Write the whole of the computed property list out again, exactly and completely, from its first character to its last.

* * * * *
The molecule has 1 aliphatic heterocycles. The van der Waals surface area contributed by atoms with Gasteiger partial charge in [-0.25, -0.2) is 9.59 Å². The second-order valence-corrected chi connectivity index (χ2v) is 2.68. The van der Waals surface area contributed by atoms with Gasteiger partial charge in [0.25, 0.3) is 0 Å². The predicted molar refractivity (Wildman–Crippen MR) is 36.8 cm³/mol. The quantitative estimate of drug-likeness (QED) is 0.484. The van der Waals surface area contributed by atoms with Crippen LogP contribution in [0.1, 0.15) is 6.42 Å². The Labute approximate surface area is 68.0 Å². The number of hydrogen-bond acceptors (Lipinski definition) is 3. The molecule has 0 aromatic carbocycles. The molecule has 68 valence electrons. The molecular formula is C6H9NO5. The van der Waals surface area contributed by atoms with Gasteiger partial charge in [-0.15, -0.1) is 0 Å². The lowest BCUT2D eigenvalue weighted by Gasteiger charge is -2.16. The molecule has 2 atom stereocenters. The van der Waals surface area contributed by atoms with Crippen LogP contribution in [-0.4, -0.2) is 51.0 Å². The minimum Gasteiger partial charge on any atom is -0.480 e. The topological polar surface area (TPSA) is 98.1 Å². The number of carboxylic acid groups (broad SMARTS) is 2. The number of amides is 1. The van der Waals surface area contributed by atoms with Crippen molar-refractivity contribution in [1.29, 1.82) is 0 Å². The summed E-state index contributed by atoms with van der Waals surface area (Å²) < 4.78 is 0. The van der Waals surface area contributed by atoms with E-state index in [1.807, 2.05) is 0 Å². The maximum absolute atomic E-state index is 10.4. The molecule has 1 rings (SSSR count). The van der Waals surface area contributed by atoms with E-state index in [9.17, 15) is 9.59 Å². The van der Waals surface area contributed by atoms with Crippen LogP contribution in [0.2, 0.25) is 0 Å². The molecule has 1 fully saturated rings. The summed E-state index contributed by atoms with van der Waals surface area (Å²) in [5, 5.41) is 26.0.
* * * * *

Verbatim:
The molecule has 1 aliphatic heterocycles. The van der Waals surface area contributed by atoms with Gasteiger partial charge in [-0.25, -0.2) is 9.59 Å². The second-order valence-corrected chi connectivity index (χ2v) is 2.68. The van der Waals surface area contributed by atoms with Gasteiger partial charge in [0.25, 0.3) is 0 Å². The predicted molar refractivity (Wildman–Crippen MR) is 36.8 cm³/mol. The quantitative estimate of drug-likeness (QED) is 0.484. The van der Waals surface area contributed by atoms with Crippen LogP contribution in [0.1, 0.15) is 6.42 Å². The Labute approximate surface area is 68.0 Å². The number of hydrogen-bond acceptors (Lipinski definition) is 3. The molecule has 0 aromatic carbocycles. The molecule has 68 valence electrons. The molecular formula is C6H9NO5. The van der Waals surface area contributed by atoms with Gasteiger partial charge in [-0.15, -0.1) is 0 Å². The lowest BCUT2D eigenvalue weighted by Gasteiger charge is -2.16. The molecule has 2 atom stereocenters. The van der Waals surface area contributed by atoms with Crippen LogP contribution in [-0.4, -0.2) is 51.0 Å². The minimum Gasteiger partial charge on any atom is -0.480 e. The topological polar surface area (TPSA) is 98.1 Å². The number of carboxylic acid groups (broad SMARTS) is 2. The number of amides is 1. The van der Waals surface area contributed by atoms with Crippen molar-refractivity contribution in [1.29, 1.82) is 0 Å². The summed E-state index contributed by atoms with van der Waals surface area (Å²) < 4.78 is 0. The van der Waals surface area contributed by atoms with E-state index in [1.807, 2.05) is 0 Å². The maximum absolute atomic E-state index is 10.4. The molecule has 1 rings (SSSR count). The van der Waals surface area contributed by atoms with E-state index in [9.17, 15) is 9.59 Å². The van der Waals surface area contributed by atoms with Crippen LogP contribution in [0.2, 0.25) is 0 Å². The molecule has 1 fully saturated rings. The summed E-state index contributed by atoms with van der Waals surface area (Å²) in [5, 5.41) is 26.0.